who tears and gnashes his teeth.63 He may even be construed as a common criminal from whose attack one would cry out (as Job claims to have done), "Violence!" (19:7). Job's final speech builds to a climax in his identifi-
cation of God (ydW) as the one who is his legal adversary.
His cry for justice demands that God come forward with his accusations.
Oh, that I had one to hear me! (Here is my signature! let the Almighty answer me!) Oh, that I had the indictment written by
my adversary (ybyr-wyx)!
Surely I would carry it on my shoulder; I would bind it on me as a crown; I would give him an account of all my steps; like a prince I would approach him. Job 31:35-37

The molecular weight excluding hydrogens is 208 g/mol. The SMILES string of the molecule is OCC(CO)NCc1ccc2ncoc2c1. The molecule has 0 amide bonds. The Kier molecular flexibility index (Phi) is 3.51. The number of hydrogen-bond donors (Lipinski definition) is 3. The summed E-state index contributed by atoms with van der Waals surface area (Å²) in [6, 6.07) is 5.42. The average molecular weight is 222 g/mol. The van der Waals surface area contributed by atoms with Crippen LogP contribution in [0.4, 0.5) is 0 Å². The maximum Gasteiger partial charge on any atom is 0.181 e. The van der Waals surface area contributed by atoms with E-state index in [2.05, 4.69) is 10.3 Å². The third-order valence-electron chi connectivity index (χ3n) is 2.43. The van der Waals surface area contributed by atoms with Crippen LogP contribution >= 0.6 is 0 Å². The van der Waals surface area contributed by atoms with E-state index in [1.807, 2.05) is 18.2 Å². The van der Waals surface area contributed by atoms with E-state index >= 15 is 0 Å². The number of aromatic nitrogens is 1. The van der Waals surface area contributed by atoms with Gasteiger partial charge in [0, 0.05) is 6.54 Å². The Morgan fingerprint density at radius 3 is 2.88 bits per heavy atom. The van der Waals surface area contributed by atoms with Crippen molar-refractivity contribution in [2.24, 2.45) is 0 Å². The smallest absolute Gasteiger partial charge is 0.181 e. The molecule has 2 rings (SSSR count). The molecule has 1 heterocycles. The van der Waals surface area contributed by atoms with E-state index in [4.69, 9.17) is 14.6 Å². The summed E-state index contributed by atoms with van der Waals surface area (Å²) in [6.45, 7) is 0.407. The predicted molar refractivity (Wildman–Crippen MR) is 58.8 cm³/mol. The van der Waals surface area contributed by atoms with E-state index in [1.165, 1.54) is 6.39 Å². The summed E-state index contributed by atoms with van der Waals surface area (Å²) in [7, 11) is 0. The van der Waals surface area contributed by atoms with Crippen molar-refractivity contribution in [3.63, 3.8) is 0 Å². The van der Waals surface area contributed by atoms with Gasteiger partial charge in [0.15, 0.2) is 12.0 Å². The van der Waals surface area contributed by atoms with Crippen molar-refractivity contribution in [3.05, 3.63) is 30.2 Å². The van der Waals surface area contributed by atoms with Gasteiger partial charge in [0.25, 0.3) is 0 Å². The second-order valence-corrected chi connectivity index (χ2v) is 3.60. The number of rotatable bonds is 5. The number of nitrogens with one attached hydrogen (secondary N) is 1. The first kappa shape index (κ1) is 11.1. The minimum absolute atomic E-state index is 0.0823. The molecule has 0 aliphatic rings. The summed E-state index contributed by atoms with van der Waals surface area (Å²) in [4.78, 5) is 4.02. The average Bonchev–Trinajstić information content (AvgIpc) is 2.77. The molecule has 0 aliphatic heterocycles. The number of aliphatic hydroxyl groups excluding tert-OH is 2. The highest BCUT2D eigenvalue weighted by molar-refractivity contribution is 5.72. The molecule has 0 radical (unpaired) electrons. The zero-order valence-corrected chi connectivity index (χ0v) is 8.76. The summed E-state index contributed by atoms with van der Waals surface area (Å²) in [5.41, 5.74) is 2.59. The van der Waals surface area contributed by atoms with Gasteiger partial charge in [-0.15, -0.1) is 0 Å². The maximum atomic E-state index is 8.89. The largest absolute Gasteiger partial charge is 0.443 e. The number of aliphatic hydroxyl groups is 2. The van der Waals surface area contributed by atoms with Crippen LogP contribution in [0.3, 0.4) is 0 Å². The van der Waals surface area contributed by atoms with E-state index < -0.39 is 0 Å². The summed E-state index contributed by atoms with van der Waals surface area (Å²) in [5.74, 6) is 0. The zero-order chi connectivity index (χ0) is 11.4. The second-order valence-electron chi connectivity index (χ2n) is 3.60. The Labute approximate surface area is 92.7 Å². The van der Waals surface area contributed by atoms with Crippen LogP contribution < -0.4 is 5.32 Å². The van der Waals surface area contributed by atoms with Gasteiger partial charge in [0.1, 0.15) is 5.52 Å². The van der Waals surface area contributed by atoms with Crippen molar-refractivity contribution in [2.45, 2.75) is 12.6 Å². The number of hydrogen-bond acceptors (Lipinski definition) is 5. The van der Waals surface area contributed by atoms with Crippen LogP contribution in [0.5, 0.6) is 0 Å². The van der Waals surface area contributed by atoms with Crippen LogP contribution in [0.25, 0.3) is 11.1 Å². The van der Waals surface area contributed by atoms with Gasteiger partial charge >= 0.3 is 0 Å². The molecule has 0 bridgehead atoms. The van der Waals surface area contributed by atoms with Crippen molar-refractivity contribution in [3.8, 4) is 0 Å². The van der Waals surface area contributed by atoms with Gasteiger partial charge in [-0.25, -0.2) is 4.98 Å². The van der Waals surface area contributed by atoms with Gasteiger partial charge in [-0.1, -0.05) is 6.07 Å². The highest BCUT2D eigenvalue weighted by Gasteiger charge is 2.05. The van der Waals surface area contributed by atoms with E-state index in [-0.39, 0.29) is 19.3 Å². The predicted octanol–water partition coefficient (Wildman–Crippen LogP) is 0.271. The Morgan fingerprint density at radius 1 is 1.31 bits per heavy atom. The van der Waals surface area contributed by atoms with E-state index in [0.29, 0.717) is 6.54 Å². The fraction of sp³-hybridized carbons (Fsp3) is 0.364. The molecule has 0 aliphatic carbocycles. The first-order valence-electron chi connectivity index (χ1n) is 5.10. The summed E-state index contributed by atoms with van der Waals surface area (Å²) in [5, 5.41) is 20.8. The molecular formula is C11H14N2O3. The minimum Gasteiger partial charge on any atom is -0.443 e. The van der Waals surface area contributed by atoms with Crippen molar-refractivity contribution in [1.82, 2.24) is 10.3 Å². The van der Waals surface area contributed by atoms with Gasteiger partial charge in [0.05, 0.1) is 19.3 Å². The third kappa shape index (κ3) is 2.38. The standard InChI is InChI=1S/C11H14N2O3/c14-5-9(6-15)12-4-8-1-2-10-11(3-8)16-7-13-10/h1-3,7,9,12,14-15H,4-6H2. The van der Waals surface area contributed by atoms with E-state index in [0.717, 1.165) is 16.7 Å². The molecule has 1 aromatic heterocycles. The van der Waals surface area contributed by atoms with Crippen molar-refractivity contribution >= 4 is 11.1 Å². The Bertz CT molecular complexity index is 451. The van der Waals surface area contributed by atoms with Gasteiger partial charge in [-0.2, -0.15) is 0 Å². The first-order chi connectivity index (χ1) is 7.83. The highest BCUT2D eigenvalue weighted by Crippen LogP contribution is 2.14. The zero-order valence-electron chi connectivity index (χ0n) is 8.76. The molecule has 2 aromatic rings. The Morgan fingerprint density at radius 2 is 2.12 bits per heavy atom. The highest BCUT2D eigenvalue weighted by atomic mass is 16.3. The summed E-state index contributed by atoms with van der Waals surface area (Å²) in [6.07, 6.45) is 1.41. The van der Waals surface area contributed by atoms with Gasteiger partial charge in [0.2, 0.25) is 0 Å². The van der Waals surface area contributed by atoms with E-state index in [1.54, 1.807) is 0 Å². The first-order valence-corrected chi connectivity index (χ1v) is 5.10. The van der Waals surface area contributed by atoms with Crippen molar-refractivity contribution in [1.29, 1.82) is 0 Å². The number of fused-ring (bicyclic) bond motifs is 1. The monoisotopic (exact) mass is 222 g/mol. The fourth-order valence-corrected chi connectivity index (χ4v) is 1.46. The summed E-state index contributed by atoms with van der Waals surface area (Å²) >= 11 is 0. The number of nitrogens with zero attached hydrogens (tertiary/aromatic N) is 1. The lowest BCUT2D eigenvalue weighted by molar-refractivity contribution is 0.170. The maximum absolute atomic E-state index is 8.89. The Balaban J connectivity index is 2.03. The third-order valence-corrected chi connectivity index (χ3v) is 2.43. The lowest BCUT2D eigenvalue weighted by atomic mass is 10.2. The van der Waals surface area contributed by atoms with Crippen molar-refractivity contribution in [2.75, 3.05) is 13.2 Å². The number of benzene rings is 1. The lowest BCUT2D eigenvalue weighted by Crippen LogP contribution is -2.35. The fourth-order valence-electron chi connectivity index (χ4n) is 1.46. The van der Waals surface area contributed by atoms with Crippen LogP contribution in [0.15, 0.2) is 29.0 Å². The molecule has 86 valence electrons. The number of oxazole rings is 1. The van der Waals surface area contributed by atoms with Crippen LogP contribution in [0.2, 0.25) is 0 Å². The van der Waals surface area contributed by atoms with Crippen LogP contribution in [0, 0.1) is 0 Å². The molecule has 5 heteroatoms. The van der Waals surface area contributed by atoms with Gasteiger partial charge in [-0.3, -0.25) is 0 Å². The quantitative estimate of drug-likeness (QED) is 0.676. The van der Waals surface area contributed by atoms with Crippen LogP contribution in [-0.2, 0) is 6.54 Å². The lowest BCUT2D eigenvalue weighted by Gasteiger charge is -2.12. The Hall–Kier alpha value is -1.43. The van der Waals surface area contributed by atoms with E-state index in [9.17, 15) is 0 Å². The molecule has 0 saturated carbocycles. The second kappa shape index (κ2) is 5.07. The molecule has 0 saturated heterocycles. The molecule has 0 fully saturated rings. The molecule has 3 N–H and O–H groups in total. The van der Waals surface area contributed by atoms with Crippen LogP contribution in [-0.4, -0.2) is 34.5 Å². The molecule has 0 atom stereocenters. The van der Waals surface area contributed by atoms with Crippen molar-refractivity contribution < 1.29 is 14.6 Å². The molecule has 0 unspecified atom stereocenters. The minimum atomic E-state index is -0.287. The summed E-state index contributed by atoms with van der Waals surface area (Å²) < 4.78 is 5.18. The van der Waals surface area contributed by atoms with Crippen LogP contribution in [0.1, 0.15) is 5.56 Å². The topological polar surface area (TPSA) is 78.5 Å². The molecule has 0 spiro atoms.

Job's confidence in this demand to meet his accuser can only stem from his conviction that he is innocent while God is unjust. Only one who is confident of his own innocence can issue such a bold challenge to an accuser.
In the Yahweh speeches, Yahweh assumes an enemy stance in his interrogation of Job.
Gird up now your loins as a man, I will question you am, you shall declare to me. Job 38:3(=40:7)
Yahweh is here assuming the part of the enemy who asks of Job things which he does not know. Yahweh assumes the same kind